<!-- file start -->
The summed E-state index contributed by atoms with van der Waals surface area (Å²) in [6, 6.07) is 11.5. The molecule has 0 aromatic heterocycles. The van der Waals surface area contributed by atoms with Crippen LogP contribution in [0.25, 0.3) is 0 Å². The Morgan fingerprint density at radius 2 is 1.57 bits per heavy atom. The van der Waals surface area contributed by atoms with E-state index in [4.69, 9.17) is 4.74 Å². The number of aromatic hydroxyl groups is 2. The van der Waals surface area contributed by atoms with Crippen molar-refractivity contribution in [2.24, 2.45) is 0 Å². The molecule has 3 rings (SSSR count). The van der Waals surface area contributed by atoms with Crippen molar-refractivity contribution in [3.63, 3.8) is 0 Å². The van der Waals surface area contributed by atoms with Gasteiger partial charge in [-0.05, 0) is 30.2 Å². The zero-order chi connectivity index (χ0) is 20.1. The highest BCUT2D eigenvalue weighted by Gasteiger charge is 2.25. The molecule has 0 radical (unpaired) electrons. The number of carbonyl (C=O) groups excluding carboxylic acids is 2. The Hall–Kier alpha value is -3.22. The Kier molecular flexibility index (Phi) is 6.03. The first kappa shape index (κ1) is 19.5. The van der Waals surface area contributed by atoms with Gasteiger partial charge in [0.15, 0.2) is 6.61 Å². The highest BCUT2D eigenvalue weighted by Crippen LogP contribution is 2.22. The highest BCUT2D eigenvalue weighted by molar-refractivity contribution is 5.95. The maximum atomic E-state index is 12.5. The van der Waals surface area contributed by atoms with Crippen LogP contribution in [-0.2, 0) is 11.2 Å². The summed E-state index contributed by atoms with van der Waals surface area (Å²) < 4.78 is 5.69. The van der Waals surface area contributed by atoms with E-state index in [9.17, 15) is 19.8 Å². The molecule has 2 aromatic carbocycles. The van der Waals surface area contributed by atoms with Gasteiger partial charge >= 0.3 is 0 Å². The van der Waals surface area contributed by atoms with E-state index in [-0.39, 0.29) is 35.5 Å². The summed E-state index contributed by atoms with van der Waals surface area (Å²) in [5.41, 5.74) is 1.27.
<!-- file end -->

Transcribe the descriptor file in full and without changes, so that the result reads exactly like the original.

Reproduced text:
The summed E-state index contributed by atoms with van der Waals surface area (Å²) in [6, 6.07) is 11.5. The molecule has 0 aromatic heterocycles. The van der Waals surface area contributed by atoms with Crippen LogP contribution in [0.25, 0.3) is 0 Å². The Morgan fingerprint density at radius 2 is 1.57 bits per heavy atom. The van der Waals surface area contributed by atoms with E-state index in [4.69, 9.17) is 4.74 Å². The number of aromatic hydroxyl groups is 2. The van der Waals surface area contributed by atoms with Crippen molar-refractivity contribution in [2.24, 2.45) is 0 Å². The molecule has 3 rings (SSSR count). The van der Waals surface area contributed by atoms with Crippen molar-refractivity contribution in [3.63, 3.8) is 0 Å². The van der Waals surface area contributed by atoms with Gasteiger partial charge in [-0.05, 0) is 30.2 Å². The zero-order chi connectivity index (χ0) is 20.1. The highest BCUT2D eigenvalue weighted by Gasteiger charge is 2.25. The molecule has 0 radical (unpaired) electrons. The number of carbonyl (C=O) groups excluding carboxylic acids is 2. The Hall–Kier alpha value is -3.22. The Kier molecular flexibility index (Phi) is 6.03. The first kappa shape index (κ1) is 19.5. The van der Waals surface area contributed by atoms with Gasteiger partial charge in [0.15, 0.2) is 6.61 Å². The highest BCUT2D eigenvalue weighted by Crippen LogP contribution is 2.22. The highest BCUT2D eigenvalue weighted by molar-refractivity contribution is 5.95. The maximum atomic E-state index is 12.5. The van der Waals surface area contributed by atoms with Crippen LogP contribution in [-0.2, 0) is 11.2 Å². The summed E-state index contributed by atoms with van der Waals surface area (Å²) < 4.78 is 5.69. The van der Waals surface area contributed by atoms with E-state index in [9.17, 15) is 19.8 Å². The molecule has 2 aromatic carbocycles. The van der Waals surface area contributed by atoms with Gasteiger partial charge >= 0.3 is 0 Å². The van der Waals surface area contributed by atoms with E-state index in [-0.39, 0.29) is 35.5 Å². The summed E-state index contributed by atoms with van der Waals surface area (Å²) in [5.41, 5.74) is 1.27.